[dns-operations] Hijacking DNS traffic (Was: Re: new public DNS service: 220.127.116.11)
mlm at pixelgate.net
Tue Nov 21 03:13:01 UTC 2017
Noel Butler wrote:
>So yes, there are non commercial reasons for doing that stuff.
Rather you had effectively the same reason, and a commercial one: a good
experience for your users. Google needed people to get answers fast and
without much faking (they take it further, yay!) so that other people
can't replace their ads and services. You needed people to get faster
answers so they wouldn't call support (for "slowness"), and I bet you
weren't against eliminating faked answers, at least those that would
take your users to their old provider's search/help (and probably
Google uses their name and some FUD, some of which is certainly true, to
convince people to use their service. You used your power of position
as the funnel though which the requests would flow. Neither is very
wonderful but each certainly seems defensible, yours not alone for "my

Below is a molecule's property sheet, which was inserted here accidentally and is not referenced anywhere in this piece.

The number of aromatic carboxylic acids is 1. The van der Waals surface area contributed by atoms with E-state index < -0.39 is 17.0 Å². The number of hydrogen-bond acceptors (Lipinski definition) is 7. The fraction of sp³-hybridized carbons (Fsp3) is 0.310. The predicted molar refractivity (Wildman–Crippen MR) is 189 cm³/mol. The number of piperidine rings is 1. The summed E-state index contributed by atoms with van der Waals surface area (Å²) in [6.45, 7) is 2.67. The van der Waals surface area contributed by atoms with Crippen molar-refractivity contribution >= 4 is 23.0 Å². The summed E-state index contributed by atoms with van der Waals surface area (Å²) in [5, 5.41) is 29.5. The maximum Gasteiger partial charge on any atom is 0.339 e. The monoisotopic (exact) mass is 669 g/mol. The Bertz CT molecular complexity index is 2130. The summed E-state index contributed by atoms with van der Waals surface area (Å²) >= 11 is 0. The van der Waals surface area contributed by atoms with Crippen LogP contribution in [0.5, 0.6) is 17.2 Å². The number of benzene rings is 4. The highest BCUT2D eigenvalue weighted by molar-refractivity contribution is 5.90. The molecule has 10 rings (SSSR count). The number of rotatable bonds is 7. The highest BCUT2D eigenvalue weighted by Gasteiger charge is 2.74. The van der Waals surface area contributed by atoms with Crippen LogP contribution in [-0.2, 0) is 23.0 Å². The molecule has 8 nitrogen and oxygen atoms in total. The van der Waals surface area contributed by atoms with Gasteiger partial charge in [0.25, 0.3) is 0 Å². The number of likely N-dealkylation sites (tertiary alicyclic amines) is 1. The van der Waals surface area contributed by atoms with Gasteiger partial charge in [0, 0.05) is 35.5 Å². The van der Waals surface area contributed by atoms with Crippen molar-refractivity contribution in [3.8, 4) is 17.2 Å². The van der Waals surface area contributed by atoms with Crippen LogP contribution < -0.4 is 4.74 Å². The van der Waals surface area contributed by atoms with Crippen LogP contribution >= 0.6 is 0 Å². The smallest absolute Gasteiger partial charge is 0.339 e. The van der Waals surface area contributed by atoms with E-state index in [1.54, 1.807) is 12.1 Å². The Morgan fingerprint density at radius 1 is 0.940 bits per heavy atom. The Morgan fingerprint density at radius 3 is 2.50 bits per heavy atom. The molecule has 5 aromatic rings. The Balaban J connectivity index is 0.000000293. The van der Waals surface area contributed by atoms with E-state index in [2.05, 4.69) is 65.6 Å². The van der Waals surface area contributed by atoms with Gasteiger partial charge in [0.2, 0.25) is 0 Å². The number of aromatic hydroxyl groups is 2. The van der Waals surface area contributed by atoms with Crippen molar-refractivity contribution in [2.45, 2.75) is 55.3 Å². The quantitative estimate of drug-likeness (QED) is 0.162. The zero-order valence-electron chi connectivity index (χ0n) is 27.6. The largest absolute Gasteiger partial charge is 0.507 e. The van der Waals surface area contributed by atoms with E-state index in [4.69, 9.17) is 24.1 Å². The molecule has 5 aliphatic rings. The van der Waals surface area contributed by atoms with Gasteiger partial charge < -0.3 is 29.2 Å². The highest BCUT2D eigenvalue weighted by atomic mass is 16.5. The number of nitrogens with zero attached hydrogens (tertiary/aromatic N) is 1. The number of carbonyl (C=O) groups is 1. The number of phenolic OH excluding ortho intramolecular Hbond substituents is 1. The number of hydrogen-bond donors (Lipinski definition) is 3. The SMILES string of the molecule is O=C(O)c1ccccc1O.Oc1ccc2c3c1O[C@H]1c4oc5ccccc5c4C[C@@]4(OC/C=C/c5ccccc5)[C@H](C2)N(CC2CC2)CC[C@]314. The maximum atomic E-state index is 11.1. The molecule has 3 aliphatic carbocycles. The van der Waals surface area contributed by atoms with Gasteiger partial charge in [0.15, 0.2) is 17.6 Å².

network, my rules".
DNSSEC exists to prove the answers we get, who gives a flying fart where
they came from so long as they validate. Alas DNSSEC is far from
universal, and some people do care or do at times.
But even DNSSEC presumes we run our own resolvers or have stub-resolver
Running a local resolver used to be de rigueur but it is no longer done
and mostly speed is the issue there, keeping folks using a larger
entity's service -- memory and cpu are now usually non-issues.
There's not much security between the stub and a non-local resolver (or
even a local one!), providing proof that the answers were/weren't
spoofed (by your ISP or enterprise, much less malware) or where it is
expected and condoned.
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